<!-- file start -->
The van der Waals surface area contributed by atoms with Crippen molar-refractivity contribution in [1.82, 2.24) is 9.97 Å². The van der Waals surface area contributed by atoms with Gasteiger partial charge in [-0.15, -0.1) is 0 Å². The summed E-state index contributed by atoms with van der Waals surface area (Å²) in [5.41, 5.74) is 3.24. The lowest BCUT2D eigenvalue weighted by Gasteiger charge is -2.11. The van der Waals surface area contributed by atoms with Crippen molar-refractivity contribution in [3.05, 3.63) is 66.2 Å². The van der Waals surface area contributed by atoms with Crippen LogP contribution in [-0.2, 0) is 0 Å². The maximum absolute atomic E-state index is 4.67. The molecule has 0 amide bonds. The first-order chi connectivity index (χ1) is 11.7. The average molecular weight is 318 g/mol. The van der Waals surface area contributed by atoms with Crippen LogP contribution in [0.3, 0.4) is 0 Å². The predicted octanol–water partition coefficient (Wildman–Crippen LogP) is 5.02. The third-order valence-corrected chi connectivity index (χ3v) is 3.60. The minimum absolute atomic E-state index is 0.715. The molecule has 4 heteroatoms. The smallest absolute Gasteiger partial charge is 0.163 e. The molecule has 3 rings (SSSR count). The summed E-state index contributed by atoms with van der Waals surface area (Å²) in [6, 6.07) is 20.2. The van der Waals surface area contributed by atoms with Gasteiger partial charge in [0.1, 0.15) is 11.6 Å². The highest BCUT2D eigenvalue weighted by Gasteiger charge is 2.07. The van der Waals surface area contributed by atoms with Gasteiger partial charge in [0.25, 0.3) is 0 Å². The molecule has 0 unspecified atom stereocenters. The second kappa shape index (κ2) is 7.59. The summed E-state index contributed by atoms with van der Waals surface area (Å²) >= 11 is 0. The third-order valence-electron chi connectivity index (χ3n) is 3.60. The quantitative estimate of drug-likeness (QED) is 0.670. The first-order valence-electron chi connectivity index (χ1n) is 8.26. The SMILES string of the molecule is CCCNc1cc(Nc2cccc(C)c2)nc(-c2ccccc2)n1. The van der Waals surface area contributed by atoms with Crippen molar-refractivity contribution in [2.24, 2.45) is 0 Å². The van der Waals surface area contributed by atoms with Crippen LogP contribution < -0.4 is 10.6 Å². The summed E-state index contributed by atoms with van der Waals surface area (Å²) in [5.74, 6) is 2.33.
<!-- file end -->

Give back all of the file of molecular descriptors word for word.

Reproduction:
The van der Waals surface area contributed by atoms with Crippen molar-refractivity contribution in [1.82, 2.24) is 9.97 Å². The van der Waals surface area contributed by atoms with Gasteiger partial charge in [-0.15, -0.1) is 0 Å². The summed E-state index contributed by atoms with van der Waals surface area (Å²) in [5.41, 5.74) is 3.24. The lowest BCUT2D eigenvalue weighted by Gasteiger charge is -2.11. The van der Waals surface area contributed by atoms with Crippen molar-refractivity contribution in [3.05, 3.63) is 66.2 Å². The van der Waals surface area contributed by atoms with Crippen LogP contribution in [-0.2, 0) is 0 Å². The maximum absolute atomic E-state index is 4.67. The molecule has 0 amide bonds. The first-order chi connectivity index (χ1) is 11.7. The average molecular weight is 318 g/mol. The van der Waals surface area contributed by atoms with Crippen LogP contribution in [0.3, 0.4) is 0 Å². The predicted octanol–water partition coefficient (Wildman–Crippen LogP) is 5.02. The third-order valence-corrected chi connectivity index (χ3v) is 3.60. The minimum absolute atomic E-state index is 0.715. The molecule has 4 heteroatoms. The smallest absolute Gasteiger partial charge is 0.163 e. The molecule has 3 rings (SSSR count). The summed E-state index contributed by atoms with van der Waals surface area (Å²) in [6, 6.07) is 20.2. The van der Waals surface area contributed by atoms with Gasteiger partial charge in [0.1, 0.15) is 11.6 Å². The highest BCUT2D eigenvalue weighted by Gasteiger charge is 2.07. The van der Waals surface area contributed by atoms with Gasteiger partial charge in [0.25, 0.3) is 0 Å². The molecule has 0 unspecified atom stereocenters. The second kappa shape index (κ2) is 7.59. The summed E-state index contributed by atoms with van der Waals surface area (Å²) >= 11 is 0. The third-order valence-electron chi connectivity index (χ3n) is 3.60. The quantitative estimate of drug-likeness (QED) is 0.670. The first-order valence-electron chi connectivity index (χ1n) is 8.26. The SMILES string of the molecule is CCCNc1cc(Nc2cccc(C)c2)nc(-c2ccccc2)n1. The van der Waals surface area contributed by atoms with Crippen molar-refractivity contribution in [2.24, 2.45) is 0 Å². The van der Waals surface area contributed by atoms with Crippen LogP contribution < -0.4 is 10.6 Å². The summed E-state index contributed by atoms with van der Waals surface area (Å²) in [5.74, 6) is 2.33.